What Business Contracts Should (and Shouldn’t) Accomplish

No one starts a business because they love paperwork. For most business owners, worrying about things like contracts is simply part of doing business, and it can seem tedious or even boring.

For most of us, the contracts we have with employees, clients, contractors and landlords are something we hope to just set and forget. We notice these contracts only if they end up causing us problems. However, a well-drafted contract can save you an unimaginable amount of work and stress, just like a poorly drafted contract can spell doom for a business.

Not every contract you sign will be drafted by you or your attorney. Over the course of running a business, many entrepreneurs will be asked to sign things that are given to them by other businesses – and, by the way, you should be asking your attorney to review any contract given to you by someone else – but it’s vital to understand that you are in control of the paperwork you push in front of others, so it should be drafted with your interests in mind.

What Business Contracts Should Do for Your Business

Contracts should protect your interests. Contracts you’re asking others to sign should seek to reduce your business’s liability whenever possible. You don’t want your contracts to exploit or take unfair advantage of others (more on that below), but you do need to ensure that your own contracts aren’t opening you up to litigation.

Contracts should be thorough. When you ask someone to sign a contract, you should ask yourself whether the contract anticipates every possible outcome of your interaction with the other party. This is difficult for someone to do on their own, which is why these matters are best left to experienced attorneys who know the risks your business could be facing in any given interaction.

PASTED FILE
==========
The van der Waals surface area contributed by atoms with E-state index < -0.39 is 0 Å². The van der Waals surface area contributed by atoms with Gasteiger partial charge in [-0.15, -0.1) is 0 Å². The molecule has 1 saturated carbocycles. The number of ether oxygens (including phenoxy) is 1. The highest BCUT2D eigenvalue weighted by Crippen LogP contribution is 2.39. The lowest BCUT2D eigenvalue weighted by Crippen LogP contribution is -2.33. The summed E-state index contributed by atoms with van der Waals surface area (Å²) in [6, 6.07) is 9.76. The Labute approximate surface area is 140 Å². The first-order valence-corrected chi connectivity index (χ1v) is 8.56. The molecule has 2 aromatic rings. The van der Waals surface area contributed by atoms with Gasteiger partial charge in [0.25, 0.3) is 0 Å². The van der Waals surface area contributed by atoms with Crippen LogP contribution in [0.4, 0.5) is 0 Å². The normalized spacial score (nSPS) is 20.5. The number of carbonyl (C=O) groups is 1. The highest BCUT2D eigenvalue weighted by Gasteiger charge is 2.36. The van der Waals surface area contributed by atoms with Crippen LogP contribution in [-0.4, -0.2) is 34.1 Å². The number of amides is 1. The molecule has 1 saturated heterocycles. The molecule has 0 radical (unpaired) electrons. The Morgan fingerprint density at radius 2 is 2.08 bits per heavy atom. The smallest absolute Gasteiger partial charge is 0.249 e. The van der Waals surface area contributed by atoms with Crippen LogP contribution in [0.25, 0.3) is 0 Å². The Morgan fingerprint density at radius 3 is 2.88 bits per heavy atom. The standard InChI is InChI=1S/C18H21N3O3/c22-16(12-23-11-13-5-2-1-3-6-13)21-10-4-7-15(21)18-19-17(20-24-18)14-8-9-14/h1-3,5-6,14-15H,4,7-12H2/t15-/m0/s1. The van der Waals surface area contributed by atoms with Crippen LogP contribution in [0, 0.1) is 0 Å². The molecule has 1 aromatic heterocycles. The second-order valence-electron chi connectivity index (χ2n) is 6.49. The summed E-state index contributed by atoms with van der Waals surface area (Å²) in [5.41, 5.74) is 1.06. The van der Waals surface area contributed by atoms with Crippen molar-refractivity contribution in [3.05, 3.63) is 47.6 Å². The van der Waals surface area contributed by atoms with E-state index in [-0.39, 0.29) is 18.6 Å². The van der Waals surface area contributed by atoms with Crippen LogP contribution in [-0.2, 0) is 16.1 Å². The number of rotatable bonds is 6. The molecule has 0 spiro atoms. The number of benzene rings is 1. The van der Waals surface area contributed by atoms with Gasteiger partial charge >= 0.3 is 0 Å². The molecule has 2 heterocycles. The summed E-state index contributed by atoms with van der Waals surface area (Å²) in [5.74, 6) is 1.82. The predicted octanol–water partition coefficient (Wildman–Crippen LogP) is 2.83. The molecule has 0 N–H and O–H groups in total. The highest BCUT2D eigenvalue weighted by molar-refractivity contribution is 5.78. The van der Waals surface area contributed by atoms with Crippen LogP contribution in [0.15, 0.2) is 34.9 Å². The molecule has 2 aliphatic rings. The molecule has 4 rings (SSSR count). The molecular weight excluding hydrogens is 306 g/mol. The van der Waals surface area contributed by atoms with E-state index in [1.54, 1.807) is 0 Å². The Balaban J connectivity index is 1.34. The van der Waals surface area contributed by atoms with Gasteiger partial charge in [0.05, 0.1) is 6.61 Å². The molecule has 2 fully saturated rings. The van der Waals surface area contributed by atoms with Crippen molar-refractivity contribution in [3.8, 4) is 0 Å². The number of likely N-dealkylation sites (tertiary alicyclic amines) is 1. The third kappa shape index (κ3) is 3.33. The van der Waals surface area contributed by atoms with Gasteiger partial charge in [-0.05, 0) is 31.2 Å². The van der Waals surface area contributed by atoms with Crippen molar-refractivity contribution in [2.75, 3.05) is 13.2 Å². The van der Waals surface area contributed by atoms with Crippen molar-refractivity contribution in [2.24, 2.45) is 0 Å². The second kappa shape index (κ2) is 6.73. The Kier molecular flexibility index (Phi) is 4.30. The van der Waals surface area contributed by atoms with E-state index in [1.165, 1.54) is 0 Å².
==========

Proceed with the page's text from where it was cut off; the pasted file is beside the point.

What Business Contracts Shouldn’t Do for Your Business

Your contracts should never seek unfair advantage. It might be tempting to think that because you are drafting a contract, you should also be setting the terms. That’s true to a certain extent; but if you overextend the boundaries of what you can reasonably ask of another party, you could be rendering that contract useless. Your contract could be subject to review, and if it is unreasonable (as is sometimes the case with drastically one-sided employee contracts), a review by the courts could end up making it null and void.

Your contracts should never contain errors. Yes, this is an obvious point, but it’s so important that it is worth stating and restating. You would be surprised how many contracts contain small errors that, if scrutinized by someone who isn’t working for the best interest of your business, could be leveraged against you and your interests. It’s one of the most important reasons to seek counsel from a business attorney.

Whatever Your Business’s Contract Needs, We Can Help

We help your business make sure that every contract you ask others to sign is in keeping with the law and drafted to work in your favor. We also review any contracts you might be asked to sign, so you can be sure you aren’t being taken advantage of.

If you are a business owner who wants help drafting or understanding contracts, we encourage you to give us a call at (443) 535-9715 or fill out our online contact form. The Maryland business law attorneys at Lusk Law, LLC are here to help.

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